Mohammed Tutakhel, then 18, said he was working as a tailor when a religious policeman accosted him and discovered his catalogue of women’s fashions. He was taken to jail and beaten by several men, while their boss leafed through the pages, fascinated. For nine days, Tutakhel was forced to memorize the Koran; for nine nights, he was crammed in a room with 150 other prisoners and no toilet.

“There were some who could not grow beards, some who were caught with cassettes. One taxi driver was arrested because he had women passengers. Everyone was scared,” recalled Tutakhel, 33, who runs a computer academy. “The Taliban did bring security, but they were too cruel to the people.”

There has been virtually no public opposition to the appointments of Qalamuddin and other former Taliban officials to the peace council. In contrast, many Afghans bitterly opposed the inclusion of leaders from rival militias, seen as responsible for the vicious civil war that destroyed the capital in the early 1990s.

Two views of the Taliban

Soraya Parlika, a women’s rights activist in Kabul, ran secret academic classes for girls during the Taliban era, hiding their books in her home so the religious police would not catch them. Yet she also says their oppressive rule was a welcome relief from wartime mayhem.

“The Taliban were strict, but under them there were no rockets, no robbery and no rapes,” Parlika said. “When we first heard they were coming, we were all so happy and excited. It wasn’t until later that they became more repressive and misinterpreted Islam as a religion of violence.”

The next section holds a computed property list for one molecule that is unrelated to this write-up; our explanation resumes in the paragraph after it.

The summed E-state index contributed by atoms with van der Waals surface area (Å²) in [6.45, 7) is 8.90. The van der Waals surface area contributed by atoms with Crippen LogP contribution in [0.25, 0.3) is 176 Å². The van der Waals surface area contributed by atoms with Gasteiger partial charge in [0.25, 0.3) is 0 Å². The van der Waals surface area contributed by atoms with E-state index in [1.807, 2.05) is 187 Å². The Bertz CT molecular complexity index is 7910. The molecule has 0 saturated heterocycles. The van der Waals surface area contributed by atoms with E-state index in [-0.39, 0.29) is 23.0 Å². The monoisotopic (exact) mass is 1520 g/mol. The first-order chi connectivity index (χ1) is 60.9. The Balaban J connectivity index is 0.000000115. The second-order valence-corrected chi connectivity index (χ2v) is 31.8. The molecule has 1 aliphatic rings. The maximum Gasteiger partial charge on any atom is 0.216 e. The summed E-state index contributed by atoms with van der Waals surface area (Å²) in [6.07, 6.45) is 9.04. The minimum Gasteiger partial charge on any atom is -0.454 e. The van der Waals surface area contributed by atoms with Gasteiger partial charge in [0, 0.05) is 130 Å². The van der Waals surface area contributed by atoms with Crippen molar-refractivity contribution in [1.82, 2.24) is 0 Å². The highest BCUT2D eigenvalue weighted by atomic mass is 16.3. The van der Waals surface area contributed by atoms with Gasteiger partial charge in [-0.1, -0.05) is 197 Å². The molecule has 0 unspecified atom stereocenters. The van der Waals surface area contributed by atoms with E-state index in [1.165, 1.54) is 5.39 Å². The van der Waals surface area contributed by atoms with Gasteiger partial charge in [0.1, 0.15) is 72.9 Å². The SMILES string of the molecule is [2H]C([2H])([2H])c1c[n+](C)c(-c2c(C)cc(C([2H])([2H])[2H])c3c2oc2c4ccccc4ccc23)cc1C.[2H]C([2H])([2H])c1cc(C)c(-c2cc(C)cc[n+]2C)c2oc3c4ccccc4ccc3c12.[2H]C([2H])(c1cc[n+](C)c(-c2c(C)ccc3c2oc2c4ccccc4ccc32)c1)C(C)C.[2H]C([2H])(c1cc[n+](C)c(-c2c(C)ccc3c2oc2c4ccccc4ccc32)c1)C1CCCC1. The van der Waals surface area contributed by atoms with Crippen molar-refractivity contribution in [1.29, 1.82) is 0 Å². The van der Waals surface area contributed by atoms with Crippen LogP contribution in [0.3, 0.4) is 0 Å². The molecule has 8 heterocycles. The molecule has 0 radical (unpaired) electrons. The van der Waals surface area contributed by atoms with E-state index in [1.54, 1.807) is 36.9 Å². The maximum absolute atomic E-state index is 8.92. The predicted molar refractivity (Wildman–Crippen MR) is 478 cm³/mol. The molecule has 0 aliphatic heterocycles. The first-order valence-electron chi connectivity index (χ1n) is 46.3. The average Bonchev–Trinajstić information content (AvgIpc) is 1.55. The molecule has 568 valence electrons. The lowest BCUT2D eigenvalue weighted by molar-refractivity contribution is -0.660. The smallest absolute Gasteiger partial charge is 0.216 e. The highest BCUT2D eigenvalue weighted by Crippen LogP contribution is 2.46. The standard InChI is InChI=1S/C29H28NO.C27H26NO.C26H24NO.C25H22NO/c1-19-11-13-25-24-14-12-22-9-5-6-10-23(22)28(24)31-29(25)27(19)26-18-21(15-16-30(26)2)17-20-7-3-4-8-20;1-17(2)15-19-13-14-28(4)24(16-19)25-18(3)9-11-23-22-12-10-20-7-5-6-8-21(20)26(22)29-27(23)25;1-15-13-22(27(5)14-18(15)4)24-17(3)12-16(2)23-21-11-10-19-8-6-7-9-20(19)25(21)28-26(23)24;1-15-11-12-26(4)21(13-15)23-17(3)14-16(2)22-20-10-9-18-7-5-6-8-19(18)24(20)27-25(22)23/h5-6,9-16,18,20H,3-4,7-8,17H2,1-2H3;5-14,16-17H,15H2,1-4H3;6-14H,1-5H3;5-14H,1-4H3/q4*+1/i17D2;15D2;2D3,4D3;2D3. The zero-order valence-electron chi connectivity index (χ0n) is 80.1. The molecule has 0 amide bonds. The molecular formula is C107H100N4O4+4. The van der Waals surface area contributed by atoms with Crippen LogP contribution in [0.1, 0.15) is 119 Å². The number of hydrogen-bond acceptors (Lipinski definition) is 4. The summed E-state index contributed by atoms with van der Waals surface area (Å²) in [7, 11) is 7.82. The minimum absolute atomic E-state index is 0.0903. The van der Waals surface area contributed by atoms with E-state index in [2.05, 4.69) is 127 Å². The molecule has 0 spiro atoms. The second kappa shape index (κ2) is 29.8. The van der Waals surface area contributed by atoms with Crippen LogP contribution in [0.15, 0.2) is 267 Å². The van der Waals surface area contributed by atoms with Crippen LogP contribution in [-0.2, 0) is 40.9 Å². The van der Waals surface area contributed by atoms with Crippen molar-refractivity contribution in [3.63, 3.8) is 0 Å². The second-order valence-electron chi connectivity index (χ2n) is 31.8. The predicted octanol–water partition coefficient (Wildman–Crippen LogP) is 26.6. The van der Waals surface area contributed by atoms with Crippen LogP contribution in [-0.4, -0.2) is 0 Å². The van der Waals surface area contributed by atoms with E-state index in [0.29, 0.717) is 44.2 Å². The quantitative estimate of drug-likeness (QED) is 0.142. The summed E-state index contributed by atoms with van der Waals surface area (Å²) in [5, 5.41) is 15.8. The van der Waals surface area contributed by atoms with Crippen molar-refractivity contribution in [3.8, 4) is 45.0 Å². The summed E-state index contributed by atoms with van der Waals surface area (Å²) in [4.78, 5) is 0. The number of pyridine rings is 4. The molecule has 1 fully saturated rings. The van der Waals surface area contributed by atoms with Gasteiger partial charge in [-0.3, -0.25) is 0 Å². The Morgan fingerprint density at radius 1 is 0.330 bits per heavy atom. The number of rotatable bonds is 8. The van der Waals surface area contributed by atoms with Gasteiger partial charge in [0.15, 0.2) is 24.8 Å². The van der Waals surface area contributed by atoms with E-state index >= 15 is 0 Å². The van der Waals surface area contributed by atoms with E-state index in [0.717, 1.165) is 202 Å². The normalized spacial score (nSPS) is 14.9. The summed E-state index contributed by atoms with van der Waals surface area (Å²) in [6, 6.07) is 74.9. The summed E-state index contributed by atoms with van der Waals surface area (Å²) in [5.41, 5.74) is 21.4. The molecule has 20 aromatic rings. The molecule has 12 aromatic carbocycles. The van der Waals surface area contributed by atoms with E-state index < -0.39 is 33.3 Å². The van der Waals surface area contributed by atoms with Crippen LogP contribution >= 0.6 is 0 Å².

Similarly, there has been little domestic controversy about the government request to lift U.N. sanctions against the larger group of ex-Taliban, which Afghan officials hope will induce more insurgents to join the peace process. U.S. officials support the move and backed a successful effort last week to split Taliban names from al-Qaeda names on the sanctions list.

Even Qalamuddin, whose name was once synonymous with the punitive excesses of the Taliban, aroused surprisingly little public wrath when the government attempted to solicit victims’ testimony for his trial in 2004.

“I thought at least a thousand people would register, but to my amazement, nobody did,” recalled Waheed Mojda, a former Foreign Ministry aide under the Taliban. “Qalamuddin punished a lot of people, but he did it according to Islamic law, so they didn’t want to complain.”

Some Afghans support lifting the U.N. sanctions but remain skeptical about the motives of the former Taliban figures. One peace council member, speaking on the condition of anonymity, said he found it hard to believe that a hard-line cleric such as Qalamuddin would now endorse the Western-backed Karzai administration.

“There is a lot of opportunism here,” he said.

But the former Islamic enforcer is playing his new role well. As a Taliban minister, he aggressively implemented a ban on human images as idolatrous and never allowed himself to be photographed. This week, after initially demurring, Qalamuddin carefully adjusted his turban and sat to have his picture taken.